So, about a year ago, I read a heartbreaking story that is all too common, about a woman whose dog broke its leg, having been run over an dragged by a car. She took him to the vet and the bill was $10,000. Unable to pay for it, and denied for a credit line through Care Credit (the popular credit card used for medical, dental, and vet expenses), she had no choice but to take the dog home, in his suffering and broken state.
This should not happen.
Last month, another heartbreaking story out of California emerged, whereby, Charlie, a hero dog, saved his family from home invaders. Charlie jumped in the line of fire and took several bullets on his small but heroic body. What a guy! But the low-income family, as much as they loved Charlie, could not afford to take him to a vet that day and were forced to drop him off a shelter. Luckily, a shelter employee posted an emergency rallying call for Charlie online and, within an hour, the $4,000 for Charlie’s expenses were raised. Charlie underwent a successful operation and is back home with his family now. But what if that shelter employee hadn’t taken that step and what if that money hadn’t been raised?
And now this week, a story arose about an elderly couple who dropped off their 13-year-old dog at a shelter with a note explaining that, as an elderly couple on a fixed, low-income, they could not afford the vet bills of their ailing dog. (UPDATE: (UPDATE: Stories like this continue to abound. For instance, read here about Tucker and his hard-working waitress mom who was only able to afford his surgery because a kind stranger left her $1,000 tip after hearing about Tucker’s plight; or, see here, for horribly burned Beatrice (who was stolen from the backyard and savagely burned by torturers), for whom surgery and recuperation services costs have yet to be met).
This cannot and should not happen in the world’s richest nation. Yes, humans lack health insurance (myself included) but we have options — in the event of an emergency, we are at least treated first and can worry about the bill later, with forgiveness plans or payment plans available. Our nation’s laws dictate no emergency room can turn us away. With dogs, however, most vets won’t even perform the procedure.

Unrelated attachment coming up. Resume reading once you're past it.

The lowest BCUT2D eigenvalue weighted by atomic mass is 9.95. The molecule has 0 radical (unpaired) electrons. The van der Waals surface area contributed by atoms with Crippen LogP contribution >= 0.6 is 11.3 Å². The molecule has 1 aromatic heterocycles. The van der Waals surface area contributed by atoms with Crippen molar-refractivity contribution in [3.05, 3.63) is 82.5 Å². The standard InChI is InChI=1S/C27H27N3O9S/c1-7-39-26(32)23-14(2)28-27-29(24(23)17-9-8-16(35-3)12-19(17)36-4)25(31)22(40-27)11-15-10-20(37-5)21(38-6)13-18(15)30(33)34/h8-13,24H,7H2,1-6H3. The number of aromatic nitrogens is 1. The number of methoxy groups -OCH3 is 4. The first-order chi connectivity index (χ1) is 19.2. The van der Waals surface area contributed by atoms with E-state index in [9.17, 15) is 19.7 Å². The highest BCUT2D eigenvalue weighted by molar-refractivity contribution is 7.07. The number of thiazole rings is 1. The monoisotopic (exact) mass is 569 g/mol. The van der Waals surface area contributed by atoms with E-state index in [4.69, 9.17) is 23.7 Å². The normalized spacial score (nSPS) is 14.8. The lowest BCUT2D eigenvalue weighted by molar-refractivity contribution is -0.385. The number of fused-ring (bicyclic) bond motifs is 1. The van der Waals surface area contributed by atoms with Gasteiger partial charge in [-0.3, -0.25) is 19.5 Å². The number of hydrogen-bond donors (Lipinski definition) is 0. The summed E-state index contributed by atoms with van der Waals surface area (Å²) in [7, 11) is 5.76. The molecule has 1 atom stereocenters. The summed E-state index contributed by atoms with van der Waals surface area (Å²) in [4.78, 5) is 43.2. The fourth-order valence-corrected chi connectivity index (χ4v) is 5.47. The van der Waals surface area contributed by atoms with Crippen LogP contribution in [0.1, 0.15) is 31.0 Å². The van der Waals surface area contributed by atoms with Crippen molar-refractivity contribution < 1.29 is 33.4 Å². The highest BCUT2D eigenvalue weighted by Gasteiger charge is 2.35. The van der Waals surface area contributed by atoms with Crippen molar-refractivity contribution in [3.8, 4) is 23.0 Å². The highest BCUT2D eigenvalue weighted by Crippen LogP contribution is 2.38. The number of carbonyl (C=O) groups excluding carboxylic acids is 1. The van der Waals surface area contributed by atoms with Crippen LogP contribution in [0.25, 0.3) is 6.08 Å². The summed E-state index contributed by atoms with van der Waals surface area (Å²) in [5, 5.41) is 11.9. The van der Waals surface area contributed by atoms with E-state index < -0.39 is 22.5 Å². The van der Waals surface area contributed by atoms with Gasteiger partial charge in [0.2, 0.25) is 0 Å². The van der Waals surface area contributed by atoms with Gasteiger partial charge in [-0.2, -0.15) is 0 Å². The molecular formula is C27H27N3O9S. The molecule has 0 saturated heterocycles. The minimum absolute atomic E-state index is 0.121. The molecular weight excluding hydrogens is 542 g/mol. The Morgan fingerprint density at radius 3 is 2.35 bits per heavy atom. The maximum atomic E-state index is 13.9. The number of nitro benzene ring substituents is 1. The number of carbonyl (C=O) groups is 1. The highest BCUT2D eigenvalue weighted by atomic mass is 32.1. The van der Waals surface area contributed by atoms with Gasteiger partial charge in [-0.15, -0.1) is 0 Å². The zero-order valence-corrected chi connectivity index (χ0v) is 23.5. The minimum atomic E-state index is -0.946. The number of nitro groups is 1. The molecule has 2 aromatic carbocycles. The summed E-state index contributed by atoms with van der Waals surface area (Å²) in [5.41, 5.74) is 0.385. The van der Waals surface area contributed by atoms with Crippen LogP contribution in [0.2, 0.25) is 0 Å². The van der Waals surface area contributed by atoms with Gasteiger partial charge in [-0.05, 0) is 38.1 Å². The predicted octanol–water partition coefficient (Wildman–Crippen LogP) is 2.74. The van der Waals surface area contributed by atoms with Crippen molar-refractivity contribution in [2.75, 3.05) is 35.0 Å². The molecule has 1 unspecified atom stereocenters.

Imagine being hit by a car — and receiving no treatment. Imagine having a broken leg, and being told: “sorry, your family will just have to take your home while you scream in pain all night.” Imagine having a terrible illness, and, despite the existence of ways to make you better again, the world doesn’t care about your hourly suffering.
Something must be done. A society’s level of civilization, it was once said, is measured by the way in which it treats its animals. And, a wise woman once said (nah, full disclosure: it’s just me), if you care not for dogs, you do not have a heart.
My idea is to start a nationwide charity for dogs who need surgery, and whose families cannot afford it. Currently there are some charities out there who do this (see, e.g., here) but they seem poorly organized and not sufficiently accountable (often collecting money through PayPal, for instance, with no reassurance of where/how the money is being used).